• The ASX fell modestly on Monday amid concerns around the debt ceiling crisis
  • New regulations for the BNPL sector
  • China bans US chip giant Micron Technology


The ASX 200 fell -0.15% today as losses in Financials, Real Estate and Discretionary stocks were offset by gains in the Energy sector.

Local investors were weighed down by the prospect of a US debt default. President Biden and House Speaker McCarthy will resume their talks today (US time), and without a deal, the US could default on its US$31.4tn debt.

“We have got 11 days to go,” McCarthy said on Sunday, as he urged Biden and Democrats to be “sensible about this.”

Goldman Sachs has estimated that the Treasury Department will have its cash levels drop below the critical US$30 billion level by June 8th or 9th, and will be unable to meet its federal obligations if the debt ceiling is not lifted.

Also making the news today was the announcement of tougher regulations for the local Buy Now Pay Later (BNPL) industry.

Financial Services Minister Stephen Jones has revealed that BNPL providers will be treated as a credit product, in a speech to the Responsible Lending and Borrowing Conference this morning.

This means that BNPL companies operating locally will now have to determine whether their products are suitable for current users, as well as conduct an affordability test for new customers.

NOW READ: New laws finally bring clarity to the BNPL sector – here’s how the market reacted


China bans US chip giant Micron Technology

Closer to home, China has hit back and accused the G7 nations of collaborating to “smear and attack” China.

China has summoned the Japanese ambassador to register an official protest, and warned the UK to stop “slandering” the country.

China has also banned US memory chip giant Micron Technology, saying the company poses “serious network security risks”.

In response, the US called the move “distortions of the memory chip market caused by China’s actions”.

It was China’s first major move against a US chip maker as tensions increase between the two countries.


Big rush into crypto derivatives

Aussie derivatives broker Eightcap said that since January 2023, its platform has seen more than 50% increase in volume for crypto derivatives (month on month), as investors sentiment favours the asset that is by far best performing this year.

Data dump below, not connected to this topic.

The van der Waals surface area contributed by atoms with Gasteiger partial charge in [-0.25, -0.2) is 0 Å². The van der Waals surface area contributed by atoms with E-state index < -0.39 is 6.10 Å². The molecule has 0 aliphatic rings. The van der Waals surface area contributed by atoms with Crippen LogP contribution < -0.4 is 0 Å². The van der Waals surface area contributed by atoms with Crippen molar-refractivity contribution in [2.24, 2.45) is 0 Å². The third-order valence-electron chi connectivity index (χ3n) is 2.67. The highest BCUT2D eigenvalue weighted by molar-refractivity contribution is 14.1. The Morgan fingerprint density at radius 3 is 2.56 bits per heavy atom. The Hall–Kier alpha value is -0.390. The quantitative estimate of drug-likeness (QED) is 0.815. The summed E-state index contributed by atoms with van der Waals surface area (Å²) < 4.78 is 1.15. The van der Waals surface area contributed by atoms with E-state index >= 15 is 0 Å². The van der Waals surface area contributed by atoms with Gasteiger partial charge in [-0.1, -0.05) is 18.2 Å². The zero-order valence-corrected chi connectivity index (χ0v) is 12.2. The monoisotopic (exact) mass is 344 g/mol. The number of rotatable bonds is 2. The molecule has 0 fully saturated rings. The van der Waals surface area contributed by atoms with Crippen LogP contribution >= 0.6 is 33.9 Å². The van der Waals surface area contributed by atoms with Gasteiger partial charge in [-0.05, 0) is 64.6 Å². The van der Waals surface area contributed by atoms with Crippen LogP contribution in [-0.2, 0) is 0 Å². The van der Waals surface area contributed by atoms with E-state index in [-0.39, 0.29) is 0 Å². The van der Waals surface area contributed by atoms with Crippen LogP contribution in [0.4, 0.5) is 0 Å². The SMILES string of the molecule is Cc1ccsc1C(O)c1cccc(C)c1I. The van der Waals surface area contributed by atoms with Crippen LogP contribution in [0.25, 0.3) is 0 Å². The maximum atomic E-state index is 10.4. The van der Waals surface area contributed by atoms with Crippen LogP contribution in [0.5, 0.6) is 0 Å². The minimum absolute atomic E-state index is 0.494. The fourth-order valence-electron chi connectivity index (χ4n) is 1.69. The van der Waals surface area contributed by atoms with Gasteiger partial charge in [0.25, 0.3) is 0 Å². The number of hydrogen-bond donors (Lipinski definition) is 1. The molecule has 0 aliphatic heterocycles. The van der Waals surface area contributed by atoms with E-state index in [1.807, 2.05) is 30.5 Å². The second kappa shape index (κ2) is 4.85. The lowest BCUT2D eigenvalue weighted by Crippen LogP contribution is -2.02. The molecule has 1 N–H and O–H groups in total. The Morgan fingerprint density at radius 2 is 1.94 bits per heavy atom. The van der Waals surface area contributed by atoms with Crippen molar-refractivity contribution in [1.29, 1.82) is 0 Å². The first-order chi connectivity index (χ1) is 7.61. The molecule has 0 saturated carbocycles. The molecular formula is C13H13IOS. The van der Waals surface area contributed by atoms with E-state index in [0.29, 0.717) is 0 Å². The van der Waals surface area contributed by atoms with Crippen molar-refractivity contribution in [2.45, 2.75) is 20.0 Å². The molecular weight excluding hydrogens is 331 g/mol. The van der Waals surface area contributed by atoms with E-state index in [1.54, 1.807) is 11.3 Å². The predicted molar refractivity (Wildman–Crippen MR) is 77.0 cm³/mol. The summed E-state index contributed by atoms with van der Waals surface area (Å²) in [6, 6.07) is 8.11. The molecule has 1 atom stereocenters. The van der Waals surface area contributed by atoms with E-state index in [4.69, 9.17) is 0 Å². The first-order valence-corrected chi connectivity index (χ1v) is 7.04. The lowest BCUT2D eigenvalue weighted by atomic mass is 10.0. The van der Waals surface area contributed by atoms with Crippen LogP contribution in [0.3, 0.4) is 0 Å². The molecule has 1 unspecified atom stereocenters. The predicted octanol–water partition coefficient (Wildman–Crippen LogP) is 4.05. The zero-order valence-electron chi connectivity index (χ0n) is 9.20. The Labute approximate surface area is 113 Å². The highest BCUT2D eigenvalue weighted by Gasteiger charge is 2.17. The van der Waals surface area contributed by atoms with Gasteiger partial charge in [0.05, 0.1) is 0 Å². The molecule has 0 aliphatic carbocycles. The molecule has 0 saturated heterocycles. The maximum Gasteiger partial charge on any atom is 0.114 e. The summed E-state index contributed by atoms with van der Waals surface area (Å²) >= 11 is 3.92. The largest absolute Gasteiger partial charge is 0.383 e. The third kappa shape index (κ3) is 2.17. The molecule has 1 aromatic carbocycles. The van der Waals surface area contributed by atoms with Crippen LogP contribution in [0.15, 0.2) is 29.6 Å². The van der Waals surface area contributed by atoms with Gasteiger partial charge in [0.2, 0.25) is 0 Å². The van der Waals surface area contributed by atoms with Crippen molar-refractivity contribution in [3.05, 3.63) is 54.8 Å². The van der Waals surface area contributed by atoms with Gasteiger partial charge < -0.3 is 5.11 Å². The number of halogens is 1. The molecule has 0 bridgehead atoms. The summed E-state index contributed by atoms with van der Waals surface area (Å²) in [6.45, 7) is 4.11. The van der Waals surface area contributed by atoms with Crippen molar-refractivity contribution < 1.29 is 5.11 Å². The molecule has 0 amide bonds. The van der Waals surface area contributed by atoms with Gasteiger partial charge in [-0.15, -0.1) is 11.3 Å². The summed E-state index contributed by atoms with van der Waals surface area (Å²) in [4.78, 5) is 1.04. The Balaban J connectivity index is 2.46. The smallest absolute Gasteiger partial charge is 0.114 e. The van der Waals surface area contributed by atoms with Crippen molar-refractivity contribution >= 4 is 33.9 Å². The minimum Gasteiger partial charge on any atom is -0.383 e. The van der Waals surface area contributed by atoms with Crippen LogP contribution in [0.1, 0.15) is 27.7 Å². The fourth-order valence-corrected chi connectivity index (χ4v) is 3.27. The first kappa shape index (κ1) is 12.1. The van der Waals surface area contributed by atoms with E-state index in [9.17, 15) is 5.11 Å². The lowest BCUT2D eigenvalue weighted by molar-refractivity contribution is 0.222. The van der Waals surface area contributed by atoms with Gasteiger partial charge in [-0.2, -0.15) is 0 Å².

The 60% return year to date of Bitcoin has by far beat all other asset classes, including gold and silver, the S&P500, Nasdaq and other equity index markets across the globe.

“It appears the demand in crypto has been fuelled by buying frenzy, and new-found confidence emerges in investors and traders especially after the FTX catastrophe,” said Eightcap’s Zoran Kresovic.

Another big catalyst for Bitcoin’s price thrust has been the US banking crisis.

“Some people are arguing that Bitcoin and Ethereum could be considered the new hedge against market risk, especially as we have seen a recent “run on the banks” adding further pressure on the regulators to act promptly,” said Kresovic.



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Coal producer rose New Hope (ASX:NHC) rose almost 2% and led the Energy sector after the company reported that underlying EBITDA climbed in the three months to April.

For the quarter, NHC’s underlying EBITDA was $448.1 million, an increase of 14.8% compared to the January 2023 quarter, and an increase of 20.6% compared to the same quarter last year.



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Lendlease (ASX:LLC) fell 1% after announcing the completion of a further 21% sale of US Military Housing asset management income stream for $126 million. The company says its gearing level is maintained within the target range of 10-20%.